That the painters find no encouragement among the English for many other works than portraits, has been imputed to national selfishness. "Tis vain, says the satirist, to set before any Englishman the scenes of landscapes, or the heroes of history; nature and antiquity are nothing in his eye; he has no value but for himself, nor desires any copy but of his own form.
Whoever is delighted with his own picture must derive his pleasure from the pleasure of another. Every man is always present to himself, and has, therefore, little need of his own resemblance, nor can desire it, but for the sake of those whom he loves, and by whom he hopes to be remembered. This use of the art is a natural and reasonable consequence of affection; and though, like other
human actions, it is often complicated with pride, yet even such pride is more laudable than that by which palaces are covered with pictures, that, however excellent, neither imply the owner's virtue nor excite it.
Genius is chiefly exerted in historical pictures; and the art of the painter of portraits is often lost in the obscurity of his subject. But it is in painting as in life, what is greatest is not always best. I should grieve to see Reynolds transfer to heroes and to goddesses, to empty splendour and to airy fiction, that art which is now employed in diffusing friendship, in reviving tenderness, in quickening the affections of the absent, and continuing the presence of the dead.
Yet in a nation great and opulent there is room, and ought to be patronage, for an art like that of painting through all its diversities; and it is to be wished, that the reward now offered for an historical picture may excite an honest emulation, and give beginning to an English school,
It is not very easy to find an action or event that can be efficaciously represented by a painter.
He must have an action not successive but instantaneous; for the time of a picture is a single moment. For this reason the death of Hercules cannot well be painted, though at the first view it flatters the imagination with very glittering ideas: the gloomy mountain overhanging the sea, and covered with trees, some bending to the wind, and some torn from the root by the raging hero; the violence with which he rends from his shoulders the invenomed garment; the propriety with which his muscular nakedness may be displayed: the death of Lycas whirled from the promontory; the gigantic presence of Philoctetes; the blaze of the fatal pile, which the deities behold with grief and terror from the sky.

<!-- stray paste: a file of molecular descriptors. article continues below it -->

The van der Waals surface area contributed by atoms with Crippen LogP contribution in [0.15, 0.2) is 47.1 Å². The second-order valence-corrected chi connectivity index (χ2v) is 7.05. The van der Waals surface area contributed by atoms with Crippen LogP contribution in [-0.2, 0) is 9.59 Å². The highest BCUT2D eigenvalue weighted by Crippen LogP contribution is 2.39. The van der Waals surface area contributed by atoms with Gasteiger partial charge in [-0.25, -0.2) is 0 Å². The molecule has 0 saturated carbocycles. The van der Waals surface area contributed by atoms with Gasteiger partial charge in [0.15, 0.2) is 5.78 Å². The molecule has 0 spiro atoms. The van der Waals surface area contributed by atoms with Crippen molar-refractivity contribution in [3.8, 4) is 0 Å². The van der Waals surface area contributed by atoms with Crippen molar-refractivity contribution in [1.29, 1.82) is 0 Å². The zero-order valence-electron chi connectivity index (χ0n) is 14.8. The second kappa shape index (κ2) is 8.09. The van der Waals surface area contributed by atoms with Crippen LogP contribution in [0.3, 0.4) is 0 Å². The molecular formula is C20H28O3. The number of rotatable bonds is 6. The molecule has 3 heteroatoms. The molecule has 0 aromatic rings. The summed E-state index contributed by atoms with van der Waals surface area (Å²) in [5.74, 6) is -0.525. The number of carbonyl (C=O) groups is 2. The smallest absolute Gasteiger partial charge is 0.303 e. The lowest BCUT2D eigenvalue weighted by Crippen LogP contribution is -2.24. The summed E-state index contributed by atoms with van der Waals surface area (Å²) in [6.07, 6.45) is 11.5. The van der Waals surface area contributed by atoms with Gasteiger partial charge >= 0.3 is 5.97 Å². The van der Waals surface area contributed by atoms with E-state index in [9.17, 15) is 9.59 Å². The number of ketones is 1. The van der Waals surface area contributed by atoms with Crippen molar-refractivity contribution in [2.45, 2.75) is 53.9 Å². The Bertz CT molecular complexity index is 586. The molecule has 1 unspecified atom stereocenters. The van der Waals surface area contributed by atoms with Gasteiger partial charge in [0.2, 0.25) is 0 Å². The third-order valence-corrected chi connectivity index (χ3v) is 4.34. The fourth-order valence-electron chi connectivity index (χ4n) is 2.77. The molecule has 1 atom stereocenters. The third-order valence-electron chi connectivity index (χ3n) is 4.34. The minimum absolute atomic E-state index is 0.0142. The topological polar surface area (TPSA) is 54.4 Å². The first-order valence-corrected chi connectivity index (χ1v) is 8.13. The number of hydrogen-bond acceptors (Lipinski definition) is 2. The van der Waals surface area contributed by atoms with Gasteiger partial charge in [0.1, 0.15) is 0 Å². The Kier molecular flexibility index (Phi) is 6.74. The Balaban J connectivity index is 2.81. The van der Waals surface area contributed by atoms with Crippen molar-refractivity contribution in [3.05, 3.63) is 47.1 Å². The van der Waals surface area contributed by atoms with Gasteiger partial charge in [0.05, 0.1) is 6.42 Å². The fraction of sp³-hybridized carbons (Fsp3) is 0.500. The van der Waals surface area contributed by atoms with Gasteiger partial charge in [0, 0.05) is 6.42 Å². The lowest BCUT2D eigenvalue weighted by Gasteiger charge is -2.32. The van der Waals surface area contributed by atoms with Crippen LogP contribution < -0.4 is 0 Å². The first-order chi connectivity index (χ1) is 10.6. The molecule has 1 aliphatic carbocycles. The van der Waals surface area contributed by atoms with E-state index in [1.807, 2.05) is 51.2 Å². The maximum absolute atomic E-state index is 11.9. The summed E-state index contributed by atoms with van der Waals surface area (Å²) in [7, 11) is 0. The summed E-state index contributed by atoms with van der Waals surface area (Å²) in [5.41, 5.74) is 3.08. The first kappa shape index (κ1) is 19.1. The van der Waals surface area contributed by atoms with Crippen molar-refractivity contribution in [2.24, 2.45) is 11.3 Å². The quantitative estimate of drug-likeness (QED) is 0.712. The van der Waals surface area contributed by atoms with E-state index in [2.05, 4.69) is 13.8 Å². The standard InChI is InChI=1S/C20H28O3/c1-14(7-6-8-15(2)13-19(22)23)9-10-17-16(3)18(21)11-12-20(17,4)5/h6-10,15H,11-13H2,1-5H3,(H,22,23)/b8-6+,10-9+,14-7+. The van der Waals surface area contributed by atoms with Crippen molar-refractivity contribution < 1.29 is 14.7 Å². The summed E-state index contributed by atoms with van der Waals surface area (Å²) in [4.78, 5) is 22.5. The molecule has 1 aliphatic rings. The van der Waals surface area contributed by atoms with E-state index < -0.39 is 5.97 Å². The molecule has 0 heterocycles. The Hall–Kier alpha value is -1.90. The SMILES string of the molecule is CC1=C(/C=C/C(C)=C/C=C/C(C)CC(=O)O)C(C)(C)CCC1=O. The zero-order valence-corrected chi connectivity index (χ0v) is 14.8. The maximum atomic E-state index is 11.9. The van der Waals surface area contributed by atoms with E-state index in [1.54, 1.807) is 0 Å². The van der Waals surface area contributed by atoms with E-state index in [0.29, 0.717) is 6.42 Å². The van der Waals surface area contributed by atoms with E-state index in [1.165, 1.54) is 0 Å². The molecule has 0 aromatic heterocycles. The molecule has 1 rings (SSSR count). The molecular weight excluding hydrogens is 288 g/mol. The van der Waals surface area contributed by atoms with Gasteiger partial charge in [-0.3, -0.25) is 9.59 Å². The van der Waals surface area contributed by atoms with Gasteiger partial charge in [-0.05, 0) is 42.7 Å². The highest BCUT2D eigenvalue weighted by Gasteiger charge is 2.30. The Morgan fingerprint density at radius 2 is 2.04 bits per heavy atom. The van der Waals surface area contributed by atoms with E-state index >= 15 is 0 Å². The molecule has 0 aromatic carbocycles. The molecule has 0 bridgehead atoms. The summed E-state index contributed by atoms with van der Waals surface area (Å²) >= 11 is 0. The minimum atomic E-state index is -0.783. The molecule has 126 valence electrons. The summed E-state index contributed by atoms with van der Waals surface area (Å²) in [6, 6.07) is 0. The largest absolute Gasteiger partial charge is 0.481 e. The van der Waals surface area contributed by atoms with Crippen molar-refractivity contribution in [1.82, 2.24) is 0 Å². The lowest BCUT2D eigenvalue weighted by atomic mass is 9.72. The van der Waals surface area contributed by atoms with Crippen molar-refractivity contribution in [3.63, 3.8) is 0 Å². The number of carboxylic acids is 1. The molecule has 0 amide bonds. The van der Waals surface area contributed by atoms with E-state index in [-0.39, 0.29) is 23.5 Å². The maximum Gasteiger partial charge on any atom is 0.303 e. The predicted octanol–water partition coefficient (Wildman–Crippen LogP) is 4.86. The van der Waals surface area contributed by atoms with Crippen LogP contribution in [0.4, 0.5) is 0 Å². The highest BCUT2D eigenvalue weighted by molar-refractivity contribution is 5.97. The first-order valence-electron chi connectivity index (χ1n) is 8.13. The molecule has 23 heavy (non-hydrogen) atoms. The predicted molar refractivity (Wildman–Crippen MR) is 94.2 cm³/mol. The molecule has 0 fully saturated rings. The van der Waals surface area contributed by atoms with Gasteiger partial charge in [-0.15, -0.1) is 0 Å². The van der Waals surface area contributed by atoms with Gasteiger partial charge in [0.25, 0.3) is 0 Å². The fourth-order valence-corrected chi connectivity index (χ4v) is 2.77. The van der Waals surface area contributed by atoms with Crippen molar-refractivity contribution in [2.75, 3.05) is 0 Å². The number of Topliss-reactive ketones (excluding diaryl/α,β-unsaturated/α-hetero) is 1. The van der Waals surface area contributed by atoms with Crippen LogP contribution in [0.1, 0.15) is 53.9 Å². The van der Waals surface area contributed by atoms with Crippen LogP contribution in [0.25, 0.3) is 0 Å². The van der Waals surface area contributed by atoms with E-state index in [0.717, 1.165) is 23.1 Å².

All these images fill the mind, but will not compose a picture, because they cannot be united in a single moment. Hercules must have rent his flesh at one time, and tossed Lycas into the air at another; he must first tear up the trees, and then lie down upon the pile.
The action must be circumstantial and distinct, There is a passage in the Iliad which cannot be read without strong emotions. A Trojan prince, seized by Achilles in the battle, falls at his feet, and in moving terms supplicates for life, How can a wretch like thee, says the haughty Greek, intreat to live, when thou knowest that the time must come when Achilles is to die? This cannot be painted, because no peculiarity of attitude or disposition can so supply the place of language as to impress the senti
The event painted must be such as excites passion, and different passions in the several actors, or a tumult of contending passions in the chief.
Perhaps the discovery of Ulysses by his nurse is of this kind. The surprise of the nurse mingled with joy; that of Ulysses checked by prudence, and clouded by solicitude; and the distinctness of the action by which the scar is found; all concur to complete the subject. But the picture, having only two figures, will want variety.
A much nobler assemblage may be furnished by the death of Epaminondas. The mixture of gladness and grief in the face of the messenger who brings his dying general an accouut of the victory; the various passions of the attendants; the sublimity of composure in the hero, while the dart is by his own command drawn from his side, and the faint gleam of satisfaction that diffuses itself over the languor of death, are worthy of that pencil which yet I do not wish to see employed upon them.